A C Gralying

The philosophy of Superman

From Prohibition-era enemy of the mob to post-9/11 saviour

I must declare an interest: as a devotee of DC Comics’ Superman since early childhood, I am incontinently prepared in advance to enjoy every radio show, television series and film that features him. So before seeing this one, Superman Returns (which opens here on 14 July), I was ready to give it a good review, and I have not been disappointed. It’s a cracker. Christopher Reeve look-alike Brandon Routh does not have to act — his task is to be tall, to fill the famous suit well, and to keep still for the cameras when in flying pose, and he succeeds on all counts; so there are no problems there. Because the real acting is done by Kevin Spacey as Lex Luthor and Kate Bosworth as Lois Lane, the result is a treat.

Given the nature of the Superman mythos, it is inevitable that everything proceeds to formula. Ninety-five per cent of the film consists of noisy special effects; the remainder is divided between the stock evil of Luthor’s world-domination obsessions and Lois Lane’s Superman obsessions, with the standard semi-comical Clark Kent subplot attached.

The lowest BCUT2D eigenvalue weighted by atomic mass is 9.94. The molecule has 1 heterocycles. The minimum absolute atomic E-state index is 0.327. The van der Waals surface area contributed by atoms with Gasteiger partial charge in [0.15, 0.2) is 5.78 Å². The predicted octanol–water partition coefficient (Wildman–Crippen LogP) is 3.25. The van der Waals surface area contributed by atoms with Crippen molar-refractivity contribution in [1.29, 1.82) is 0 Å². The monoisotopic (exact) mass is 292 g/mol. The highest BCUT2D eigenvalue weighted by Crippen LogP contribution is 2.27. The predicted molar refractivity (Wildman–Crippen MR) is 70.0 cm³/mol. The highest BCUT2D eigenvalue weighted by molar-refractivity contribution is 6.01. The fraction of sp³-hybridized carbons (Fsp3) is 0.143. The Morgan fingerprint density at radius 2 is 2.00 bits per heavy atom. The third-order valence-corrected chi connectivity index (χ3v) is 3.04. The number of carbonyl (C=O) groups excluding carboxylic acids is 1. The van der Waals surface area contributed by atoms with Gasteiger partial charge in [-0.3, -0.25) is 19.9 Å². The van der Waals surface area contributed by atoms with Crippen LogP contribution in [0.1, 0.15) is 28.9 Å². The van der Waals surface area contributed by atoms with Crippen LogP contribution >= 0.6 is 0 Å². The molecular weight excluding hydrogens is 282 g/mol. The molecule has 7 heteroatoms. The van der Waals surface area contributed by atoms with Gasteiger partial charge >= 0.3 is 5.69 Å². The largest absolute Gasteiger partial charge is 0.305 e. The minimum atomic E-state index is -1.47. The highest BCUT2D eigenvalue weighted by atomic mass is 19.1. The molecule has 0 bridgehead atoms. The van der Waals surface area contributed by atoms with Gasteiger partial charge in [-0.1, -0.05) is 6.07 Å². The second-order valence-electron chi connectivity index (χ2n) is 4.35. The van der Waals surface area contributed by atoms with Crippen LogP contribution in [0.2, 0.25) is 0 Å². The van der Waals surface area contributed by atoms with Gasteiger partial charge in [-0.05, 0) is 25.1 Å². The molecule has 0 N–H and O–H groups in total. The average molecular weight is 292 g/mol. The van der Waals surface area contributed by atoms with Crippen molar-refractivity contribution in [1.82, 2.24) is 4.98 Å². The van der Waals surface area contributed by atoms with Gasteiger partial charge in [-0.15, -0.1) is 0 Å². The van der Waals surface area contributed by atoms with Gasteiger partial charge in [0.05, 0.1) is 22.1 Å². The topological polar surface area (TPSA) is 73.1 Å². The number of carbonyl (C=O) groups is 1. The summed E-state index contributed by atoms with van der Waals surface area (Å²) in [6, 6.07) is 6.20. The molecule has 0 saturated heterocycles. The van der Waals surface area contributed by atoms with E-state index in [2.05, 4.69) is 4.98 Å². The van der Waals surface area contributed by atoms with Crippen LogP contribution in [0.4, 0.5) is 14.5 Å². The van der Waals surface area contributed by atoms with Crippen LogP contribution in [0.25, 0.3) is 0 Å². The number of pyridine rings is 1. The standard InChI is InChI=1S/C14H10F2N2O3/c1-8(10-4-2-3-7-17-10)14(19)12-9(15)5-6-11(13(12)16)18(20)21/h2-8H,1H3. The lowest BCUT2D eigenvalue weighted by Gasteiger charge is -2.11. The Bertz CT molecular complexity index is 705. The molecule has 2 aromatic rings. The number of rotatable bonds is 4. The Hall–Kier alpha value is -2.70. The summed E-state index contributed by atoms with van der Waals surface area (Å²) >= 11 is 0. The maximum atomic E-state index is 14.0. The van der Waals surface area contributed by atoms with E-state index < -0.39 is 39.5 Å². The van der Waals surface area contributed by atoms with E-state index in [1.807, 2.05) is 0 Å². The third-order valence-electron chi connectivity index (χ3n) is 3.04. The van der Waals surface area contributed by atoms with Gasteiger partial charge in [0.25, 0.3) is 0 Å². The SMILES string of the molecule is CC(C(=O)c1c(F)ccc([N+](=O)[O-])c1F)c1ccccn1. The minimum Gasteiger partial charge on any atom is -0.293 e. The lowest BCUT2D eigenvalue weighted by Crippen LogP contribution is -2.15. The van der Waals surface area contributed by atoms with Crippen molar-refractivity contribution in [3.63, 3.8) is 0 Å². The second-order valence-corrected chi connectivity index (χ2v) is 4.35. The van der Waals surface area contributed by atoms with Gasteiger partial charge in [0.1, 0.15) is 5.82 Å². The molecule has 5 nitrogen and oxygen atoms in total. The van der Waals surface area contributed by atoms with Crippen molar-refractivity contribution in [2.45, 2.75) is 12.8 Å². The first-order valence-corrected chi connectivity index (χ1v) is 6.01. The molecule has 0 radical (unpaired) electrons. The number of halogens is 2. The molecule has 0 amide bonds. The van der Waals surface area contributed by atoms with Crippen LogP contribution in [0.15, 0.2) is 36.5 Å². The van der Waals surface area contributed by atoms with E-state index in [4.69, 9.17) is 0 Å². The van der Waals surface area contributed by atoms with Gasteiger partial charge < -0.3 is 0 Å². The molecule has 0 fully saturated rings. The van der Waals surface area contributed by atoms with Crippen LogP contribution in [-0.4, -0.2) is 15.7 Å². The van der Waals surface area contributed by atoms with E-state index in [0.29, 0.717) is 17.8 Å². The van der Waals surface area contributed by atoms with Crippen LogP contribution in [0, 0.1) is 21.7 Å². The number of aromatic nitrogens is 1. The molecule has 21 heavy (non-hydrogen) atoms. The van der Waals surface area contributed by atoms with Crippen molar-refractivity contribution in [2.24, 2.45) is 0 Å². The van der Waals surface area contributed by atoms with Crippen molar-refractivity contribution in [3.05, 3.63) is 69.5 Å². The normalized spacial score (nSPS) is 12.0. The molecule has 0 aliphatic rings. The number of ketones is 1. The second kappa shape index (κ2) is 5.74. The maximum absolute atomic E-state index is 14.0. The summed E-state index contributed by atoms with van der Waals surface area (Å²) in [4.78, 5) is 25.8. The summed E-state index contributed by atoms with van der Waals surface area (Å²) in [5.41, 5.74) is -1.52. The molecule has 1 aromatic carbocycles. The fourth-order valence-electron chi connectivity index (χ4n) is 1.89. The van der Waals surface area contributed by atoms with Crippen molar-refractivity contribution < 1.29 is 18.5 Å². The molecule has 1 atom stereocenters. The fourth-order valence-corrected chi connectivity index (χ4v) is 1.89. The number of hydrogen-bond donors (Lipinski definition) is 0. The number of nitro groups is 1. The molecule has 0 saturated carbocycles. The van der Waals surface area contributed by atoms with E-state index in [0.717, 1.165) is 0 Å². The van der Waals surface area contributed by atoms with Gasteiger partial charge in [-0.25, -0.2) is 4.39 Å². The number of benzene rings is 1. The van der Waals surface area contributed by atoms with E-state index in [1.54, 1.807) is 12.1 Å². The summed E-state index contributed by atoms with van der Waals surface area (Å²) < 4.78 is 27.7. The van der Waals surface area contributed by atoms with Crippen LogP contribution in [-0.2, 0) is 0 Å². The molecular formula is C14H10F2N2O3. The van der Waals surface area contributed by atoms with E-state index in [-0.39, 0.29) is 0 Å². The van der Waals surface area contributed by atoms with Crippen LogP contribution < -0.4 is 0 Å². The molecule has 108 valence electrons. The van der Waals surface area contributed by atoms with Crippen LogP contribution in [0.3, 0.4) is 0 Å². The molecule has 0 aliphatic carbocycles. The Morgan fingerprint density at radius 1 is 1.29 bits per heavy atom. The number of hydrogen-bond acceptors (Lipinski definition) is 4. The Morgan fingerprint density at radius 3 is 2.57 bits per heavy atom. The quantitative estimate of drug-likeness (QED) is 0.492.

The story, so far as there is one beyond a revisit to the two obsessions mentioned, is that Superman has been gone for five years, seeking any evidence of the remains of his home planet, Krypton. Unsuccessful in this quest, he returns to Earth, oddly enough in a spaceship which makes a very bumpy landing near his adoptive mother’s humble farmstead. He gets his job back at the Daily Planet (crusty editor Perry White still in charge) only to find that Lois Lane, severely annoyed that Superman had left without saying goodbye five years earlier, has a partner, a son and a Pulitzer Prize for an article entitled ‘Why The World Does Not Need Superman’. The movie is, roughly, about why she changes her mind.

For aficionados, the film’s real interest lies in the evolution it represents in the Superman persona.

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